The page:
10 Monday AM Reads

My back to work morning train WFH reads:

• How Pfizer Delivered a Covid Vaccine in Record Time: Crazy Deadlines, a Pushy CEO Albert Bourla and his team overcame unproven science and manufacturing bottlenecks; ‘you’re asking for too much’ (Wall Street Journal)
The Return to the Office Gets Put on Hold Most Americans can’t do their jobs from home. BLS reports only one-third of U.S. workers before 2020 held jobs that could feasibly be performed remotely. For the two-thirds who didn’t, the pandemic has meant higher job losses and higher risk of disease and death for those who kept their jobs. (Bloomberg)
Plastic surgeons say business is up, partly because clients don’t like how they look on Zoom Call it a Zoom boom. Or an opportune moment. Plastic surgeons across the globe are anecdotally reporting an unprecedented number of requests for procedures. Many workers are spending more time on Zoom, which isn’t the most flattering of mirrors. They’re also realizing they won’t have to return to an office anytime soon, which will make recovery, and keeping surgery private, easier. (Washington Post)
Could We See Record Stock Market Valuations This Cycle? There are some similarities between the current cycle and the late-1990s dot-com bubble but some stark differences as well. While we are seeing an IPO/tech boom just like the 1990s, this time the companies actually have business plans. (A Wealth of Common Sense)
Housel: A Few Things I’m Pretty Sure About If something is impossible to know you are better off not being very smart, because smart people fool themselves into thinking they know while average people are more likely to say, “I don’t know” and end up closer to reality. (Collaborative Fund) see also Three fundamental truths about uncertainty  The world is inherently uncertain, getting more uncertain, and Humans are hardwired to hate uncertainty (Richard Hughes Jones)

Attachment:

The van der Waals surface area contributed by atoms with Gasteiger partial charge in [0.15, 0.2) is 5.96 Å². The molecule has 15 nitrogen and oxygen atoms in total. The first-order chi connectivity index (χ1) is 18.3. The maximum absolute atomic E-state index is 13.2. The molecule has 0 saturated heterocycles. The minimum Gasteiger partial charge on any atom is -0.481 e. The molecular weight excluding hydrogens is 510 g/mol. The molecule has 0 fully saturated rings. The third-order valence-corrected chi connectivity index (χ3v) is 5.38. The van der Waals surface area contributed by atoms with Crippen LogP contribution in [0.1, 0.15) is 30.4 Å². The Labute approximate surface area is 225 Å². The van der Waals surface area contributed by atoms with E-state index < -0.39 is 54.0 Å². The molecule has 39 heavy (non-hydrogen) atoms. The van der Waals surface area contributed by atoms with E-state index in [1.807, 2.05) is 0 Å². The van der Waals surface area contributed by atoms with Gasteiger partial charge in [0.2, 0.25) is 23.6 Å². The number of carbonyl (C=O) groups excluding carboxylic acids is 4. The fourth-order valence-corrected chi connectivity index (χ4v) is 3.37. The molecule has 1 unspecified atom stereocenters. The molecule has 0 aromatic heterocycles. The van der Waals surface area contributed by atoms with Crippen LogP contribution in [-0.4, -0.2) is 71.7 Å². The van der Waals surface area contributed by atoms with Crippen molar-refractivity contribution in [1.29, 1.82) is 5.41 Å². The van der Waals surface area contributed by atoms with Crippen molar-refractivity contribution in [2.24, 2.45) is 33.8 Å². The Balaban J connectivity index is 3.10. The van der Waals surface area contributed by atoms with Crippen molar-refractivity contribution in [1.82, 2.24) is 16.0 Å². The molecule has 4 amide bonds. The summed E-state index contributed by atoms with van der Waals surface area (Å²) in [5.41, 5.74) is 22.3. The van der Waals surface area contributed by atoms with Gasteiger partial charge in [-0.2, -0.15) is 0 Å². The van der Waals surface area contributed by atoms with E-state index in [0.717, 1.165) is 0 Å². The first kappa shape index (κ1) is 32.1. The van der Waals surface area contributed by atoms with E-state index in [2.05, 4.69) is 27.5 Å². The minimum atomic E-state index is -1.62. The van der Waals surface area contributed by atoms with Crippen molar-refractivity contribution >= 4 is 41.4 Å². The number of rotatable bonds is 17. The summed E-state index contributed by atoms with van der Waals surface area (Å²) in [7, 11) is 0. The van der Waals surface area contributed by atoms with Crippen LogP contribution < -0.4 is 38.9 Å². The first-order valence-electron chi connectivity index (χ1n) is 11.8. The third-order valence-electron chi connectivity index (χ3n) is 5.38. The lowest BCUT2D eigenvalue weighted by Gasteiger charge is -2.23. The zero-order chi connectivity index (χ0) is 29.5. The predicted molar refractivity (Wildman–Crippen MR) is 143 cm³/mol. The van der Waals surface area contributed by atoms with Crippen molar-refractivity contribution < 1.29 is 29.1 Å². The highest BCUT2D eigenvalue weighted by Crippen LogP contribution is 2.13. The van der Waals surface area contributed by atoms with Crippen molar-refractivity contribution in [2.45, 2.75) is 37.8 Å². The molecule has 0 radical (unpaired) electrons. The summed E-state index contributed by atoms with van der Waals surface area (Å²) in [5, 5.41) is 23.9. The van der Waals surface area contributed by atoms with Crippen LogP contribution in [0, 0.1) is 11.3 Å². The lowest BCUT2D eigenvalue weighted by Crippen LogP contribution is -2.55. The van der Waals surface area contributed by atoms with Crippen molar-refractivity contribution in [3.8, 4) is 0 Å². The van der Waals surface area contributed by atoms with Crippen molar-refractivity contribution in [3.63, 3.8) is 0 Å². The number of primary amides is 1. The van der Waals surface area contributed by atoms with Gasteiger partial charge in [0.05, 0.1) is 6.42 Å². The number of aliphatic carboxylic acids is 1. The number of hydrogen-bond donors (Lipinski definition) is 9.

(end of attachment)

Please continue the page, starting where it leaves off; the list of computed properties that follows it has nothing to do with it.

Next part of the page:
Co-ops in the Time of Covid In co-ops big and small, where term limits are rare and lifers often make the rules, the sudden departure of even a few residents can have an outsize effect on governance, longstanding policies, even the vibe of a building. And while the virus might not have caused the shake-up, residents said, it has almost certainly hastened the change. (New York Times)
Apple CEO Tim Cook on Health and Fitness: With the imminent launch of its online training platform Fitness+, Apple is positioning itself as a leader in the health and wellness space. For CEO Tim Cook, this effort has been many years in the making. A fitness obsessive, Cook works out daily, passionately believes that exercise is key to our quality of life (Outside)
2020 was the year that American science denial became lethal It’s hard to pinpoint when the Republican Party’s long-cherished hostility to scientific facts went, shall we say, viral. Was it when President Trump started promoting antimalarial pills as a treatment for COVID-19? Or when he mused openly about using bleach or bright light to kill the virus inside the body? Or when he became the standard-bearer for the notion that wearing masks was a sign of unmanly weakness and shunning them a test of conservative political faithfulness? (LA Times)
I won’t vote next time‘: Could Georgia Republicans’ doubts cost them the runoffs?  Some national Republicans fear that Trump’s continued denial of the results could have major consequences for the party in January, when this Senate election will determine control of the upper chamber. With over 70% of Republicans, according to recent polling, now believing that November’s presidential election was not “free and fair”, there are concerns that a collapse in trust in electoral processes could cost conservatives dearly at the ballot box. (The Guardian)
The Story Of Dave Brubeck’s ‘Take Five’ “It’s time that the jazz musicians take up their original role of leading the public into a more adventurous rhythm.” Brubeck said it’s a good idea to shake things up a bit, and that’s exactly what he did with the song “Take Five.” (NPR)

Be sure to check out our Masters in Business interview this weekend with Mike Swell, head of Global Fixed Income at Goldman Sachs Asset Management (GSAM). Swell is responsible for co-leading the global team of portfolio managers that oversee more than $700 billion in multi-sector bond portfolios.

 

Equity-related ETFs ate more than 60% of all inflows last month

Source: Arbor Research

 

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